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Al 17 January 16, 2013 at 04:18 PM
Mr. Silver, I don't begrudge you for trying to improve your bottom line. You're in business to make a profit. Understood. In fact, I think this move is a good one for you. The increase of foot traffic alone will improve your visibilty and widen your consumer base. But charging by the glass the exisiting customers who have already discovered the wonderful wines you produce? Come on. There are many other vineyards who still allow for the purchase of a bottle to be consumed on premises. Your first option should have been to broaden your customer base, not soak the loyal ones for more cash to improve your margins. BTW, from time to time I still pick up some of your wines but probably won't anymore. After all, you're not relying on my patronage to survive, are you? Business folks should never insult the public. We just might be customers with an honest opinion.
PAT O'REILY January 16, 2013 at 11:55 PM
Pascal I am in shock Mr. and Mrs. Lowerre hasn't fired Jim yet, I guess they won't be happy until potatoes are growing in their fields once again. It is only a matter of time.
Pascal Zugmeyer January 17, 2013 at 02:24 PM
Pat, like most people that know the situation. I don't understand neither. I don't know why they would let Silver destroy they brand. They are probably "so exited" to close the beautiful tasting room for a wine store at the Riverhead outlet... and sell wine to china...very classy... But I know that when you have a tasting room that has the potential to make over $1MM, it should be open....
Deborah Basso January 17, 2013 at 10:37 PM
Yes Mr. Silver I did read the winery would be open to wine club members but apparently for special events only. What about spring, summer, and fall when we just want to stop by for a glass of wine, to relax and some music. What about bringing along family and friends. I agree with Al 17 100% too. I guess u don't need my patronage either. As a side bar, Pascal was a big part of our enjoying our afternoons at Peconic. We miss how personable he was and accommodating. Thank goodness for Melissa. She is wonderful!! I think many members are going to be as disappointed as we are. I am not in the wine business. But I really feel this is a mistake. We will miss Peconic Winery.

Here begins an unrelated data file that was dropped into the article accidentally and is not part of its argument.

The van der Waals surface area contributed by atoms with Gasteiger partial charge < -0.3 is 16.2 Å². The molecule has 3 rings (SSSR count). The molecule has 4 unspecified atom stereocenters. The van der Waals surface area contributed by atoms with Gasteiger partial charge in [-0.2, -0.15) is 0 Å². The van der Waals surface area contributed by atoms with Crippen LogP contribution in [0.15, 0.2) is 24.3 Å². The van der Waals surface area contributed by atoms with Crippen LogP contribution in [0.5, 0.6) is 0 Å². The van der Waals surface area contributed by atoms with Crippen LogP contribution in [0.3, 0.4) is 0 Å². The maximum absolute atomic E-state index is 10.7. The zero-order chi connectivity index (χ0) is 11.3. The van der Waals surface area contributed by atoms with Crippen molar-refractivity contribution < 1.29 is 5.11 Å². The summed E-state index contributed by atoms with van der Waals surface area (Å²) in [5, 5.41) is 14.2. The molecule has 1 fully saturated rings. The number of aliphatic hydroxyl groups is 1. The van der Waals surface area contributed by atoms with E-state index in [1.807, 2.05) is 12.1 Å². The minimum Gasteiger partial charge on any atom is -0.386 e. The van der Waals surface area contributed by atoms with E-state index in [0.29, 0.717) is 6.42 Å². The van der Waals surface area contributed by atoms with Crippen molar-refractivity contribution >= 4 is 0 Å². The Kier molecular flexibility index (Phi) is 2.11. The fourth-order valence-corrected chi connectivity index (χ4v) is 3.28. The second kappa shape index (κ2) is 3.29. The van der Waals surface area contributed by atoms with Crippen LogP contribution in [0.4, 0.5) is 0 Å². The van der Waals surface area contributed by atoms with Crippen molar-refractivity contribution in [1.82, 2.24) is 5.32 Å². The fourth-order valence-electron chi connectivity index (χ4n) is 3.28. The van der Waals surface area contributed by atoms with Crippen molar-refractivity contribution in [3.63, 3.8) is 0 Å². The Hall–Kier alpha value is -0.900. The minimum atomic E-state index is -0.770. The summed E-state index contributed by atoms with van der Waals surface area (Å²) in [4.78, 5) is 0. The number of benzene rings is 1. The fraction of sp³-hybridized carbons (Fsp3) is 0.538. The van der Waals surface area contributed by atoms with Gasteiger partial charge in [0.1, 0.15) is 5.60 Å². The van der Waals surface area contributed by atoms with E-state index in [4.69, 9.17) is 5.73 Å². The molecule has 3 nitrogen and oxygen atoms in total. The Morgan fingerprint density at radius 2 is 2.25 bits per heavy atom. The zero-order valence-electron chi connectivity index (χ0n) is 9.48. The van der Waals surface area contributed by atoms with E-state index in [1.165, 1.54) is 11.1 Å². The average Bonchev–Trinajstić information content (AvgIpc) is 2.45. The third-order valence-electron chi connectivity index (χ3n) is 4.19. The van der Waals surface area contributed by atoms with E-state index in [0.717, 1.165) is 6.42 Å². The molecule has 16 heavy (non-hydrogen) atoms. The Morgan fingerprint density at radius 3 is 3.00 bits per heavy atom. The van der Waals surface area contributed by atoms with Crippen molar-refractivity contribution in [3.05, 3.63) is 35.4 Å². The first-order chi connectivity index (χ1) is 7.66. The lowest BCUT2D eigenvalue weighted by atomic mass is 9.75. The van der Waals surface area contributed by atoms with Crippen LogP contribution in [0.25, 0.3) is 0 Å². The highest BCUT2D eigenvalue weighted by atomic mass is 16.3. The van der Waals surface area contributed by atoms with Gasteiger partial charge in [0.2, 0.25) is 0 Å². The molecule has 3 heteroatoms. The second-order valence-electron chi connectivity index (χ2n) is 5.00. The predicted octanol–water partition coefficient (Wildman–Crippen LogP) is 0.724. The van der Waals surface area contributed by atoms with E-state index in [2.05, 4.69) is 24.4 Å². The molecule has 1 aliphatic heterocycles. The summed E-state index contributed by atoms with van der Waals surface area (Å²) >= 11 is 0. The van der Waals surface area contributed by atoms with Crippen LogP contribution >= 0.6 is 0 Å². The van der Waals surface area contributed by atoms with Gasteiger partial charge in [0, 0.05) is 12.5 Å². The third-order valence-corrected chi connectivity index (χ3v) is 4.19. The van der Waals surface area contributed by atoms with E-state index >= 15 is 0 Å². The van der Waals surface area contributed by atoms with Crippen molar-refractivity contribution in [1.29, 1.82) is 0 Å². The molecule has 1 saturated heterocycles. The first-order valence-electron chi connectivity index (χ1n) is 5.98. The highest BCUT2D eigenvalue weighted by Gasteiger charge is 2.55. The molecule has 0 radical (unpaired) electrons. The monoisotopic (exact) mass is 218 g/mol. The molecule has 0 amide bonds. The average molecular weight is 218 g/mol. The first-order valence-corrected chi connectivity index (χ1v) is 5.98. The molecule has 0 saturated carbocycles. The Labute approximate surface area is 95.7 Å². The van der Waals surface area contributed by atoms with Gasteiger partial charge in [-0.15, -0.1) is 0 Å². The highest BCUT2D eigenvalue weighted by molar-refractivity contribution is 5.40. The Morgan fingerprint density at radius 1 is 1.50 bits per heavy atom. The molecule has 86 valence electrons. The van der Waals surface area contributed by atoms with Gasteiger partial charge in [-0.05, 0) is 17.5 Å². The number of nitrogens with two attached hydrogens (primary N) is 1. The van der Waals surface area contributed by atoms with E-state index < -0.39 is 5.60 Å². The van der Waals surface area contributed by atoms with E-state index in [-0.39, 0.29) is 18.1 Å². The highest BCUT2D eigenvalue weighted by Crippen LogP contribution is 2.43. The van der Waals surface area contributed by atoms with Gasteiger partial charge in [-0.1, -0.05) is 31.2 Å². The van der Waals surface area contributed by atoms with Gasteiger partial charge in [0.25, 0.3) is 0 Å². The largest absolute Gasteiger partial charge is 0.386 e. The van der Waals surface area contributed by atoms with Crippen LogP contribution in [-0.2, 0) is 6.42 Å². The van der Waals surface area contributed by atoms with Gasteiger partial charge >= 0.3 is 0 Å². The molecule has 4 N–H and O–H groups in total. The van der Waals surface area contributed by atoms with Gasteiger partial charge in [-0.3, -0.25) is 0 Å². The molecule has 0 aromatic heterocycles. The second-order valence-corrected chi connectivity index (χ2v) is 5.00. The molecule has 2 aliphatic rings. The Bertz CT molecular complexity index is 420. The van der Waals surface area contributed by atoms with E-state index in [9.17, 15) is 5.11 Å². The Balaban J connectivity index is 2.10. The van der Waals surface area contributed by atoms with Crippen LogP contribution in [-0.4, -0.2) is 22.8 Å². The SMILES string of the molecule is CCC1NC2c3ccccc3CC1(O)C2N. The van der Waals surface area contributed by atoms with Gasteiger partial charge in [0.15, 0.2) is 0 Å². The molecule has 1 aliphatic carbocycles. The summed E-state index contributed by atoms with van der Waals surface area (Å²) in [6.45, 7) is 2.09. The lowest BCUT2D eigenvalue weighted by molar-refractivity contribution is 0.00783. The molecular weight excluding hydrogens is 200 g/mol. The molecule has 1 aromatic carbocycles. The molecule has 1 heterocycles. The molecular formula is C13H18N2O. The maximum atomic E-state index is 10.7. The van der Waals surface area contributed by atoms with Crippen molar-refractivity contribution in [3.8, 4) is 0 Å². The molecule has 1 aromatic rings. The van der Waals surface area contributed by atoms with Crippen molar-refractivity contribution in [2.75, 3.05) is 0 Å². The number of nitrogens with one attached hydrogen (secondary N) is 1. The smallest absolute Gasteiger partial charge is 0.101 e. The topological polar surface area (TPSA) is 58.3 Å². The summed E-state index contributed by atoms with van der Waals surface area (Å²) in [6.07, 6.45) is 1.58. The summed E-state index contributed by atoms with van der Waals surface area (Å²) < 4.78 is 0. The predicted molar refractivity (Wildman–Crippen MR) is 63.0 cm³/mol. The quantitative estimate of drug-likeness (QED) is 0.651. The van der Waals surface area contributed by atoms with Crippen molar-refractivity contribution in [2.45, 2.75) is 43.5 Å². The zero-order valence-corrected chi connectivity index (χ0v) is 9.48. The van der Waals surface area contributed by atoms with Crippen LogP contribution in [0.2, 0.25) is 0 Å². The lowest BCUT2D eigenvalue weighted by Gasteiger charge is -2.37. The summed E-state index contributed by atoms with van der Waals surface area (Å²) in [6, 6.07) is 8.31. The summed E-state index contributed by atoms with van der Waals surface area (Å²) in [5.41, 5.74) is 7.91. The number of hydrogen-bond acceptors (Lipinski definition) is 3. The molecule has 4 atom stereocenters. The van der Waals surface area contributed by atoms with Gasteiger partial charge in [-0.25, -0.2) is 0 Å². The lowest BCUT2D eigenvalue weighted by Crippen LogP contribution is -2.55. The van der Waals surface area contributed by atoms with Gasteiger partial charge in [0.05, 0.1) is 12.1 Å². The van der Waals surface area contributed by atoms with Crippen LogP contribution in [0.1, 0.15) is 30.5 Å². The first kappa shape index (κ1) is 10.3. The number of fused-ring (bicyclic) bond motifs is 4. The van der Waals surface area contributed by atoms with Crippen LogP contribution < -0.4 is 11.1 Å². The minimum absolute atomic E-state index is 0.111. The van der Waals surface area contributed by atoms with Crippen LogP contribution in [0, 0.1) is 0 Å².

Peter Giambruno May 22, 2013 at 11:26 AM
It's all very sad...You guys can fight over a couple bucks for a glass of wine or buying by the bottle, but for my wife and myself it's just very sad. We watched Peconic grow from a small and often crowded tasting room, to a beautiful out door setting, fire pits, live music. One of our favorite past times was sitting by the vineyards, sipping wines we really enjoyed, and listen to live music. We even got married thru Peconic Bay and had our wedding at the Lowerre Estate. Tanger may be a good move for the bottom line, but I am not sitting in a mall sipping wine on a beautiful day. There is no ambiance to Tanger. This past weekend we took the 1 1/2 hour drive out to the north folk. It was kind of a sad trip as we started our quest to find a new winery. We are looking for that rare combination that we had found and loved at Peconic...good wine...good music...very good people that worked at the winery and good ambiance. Any suggestions?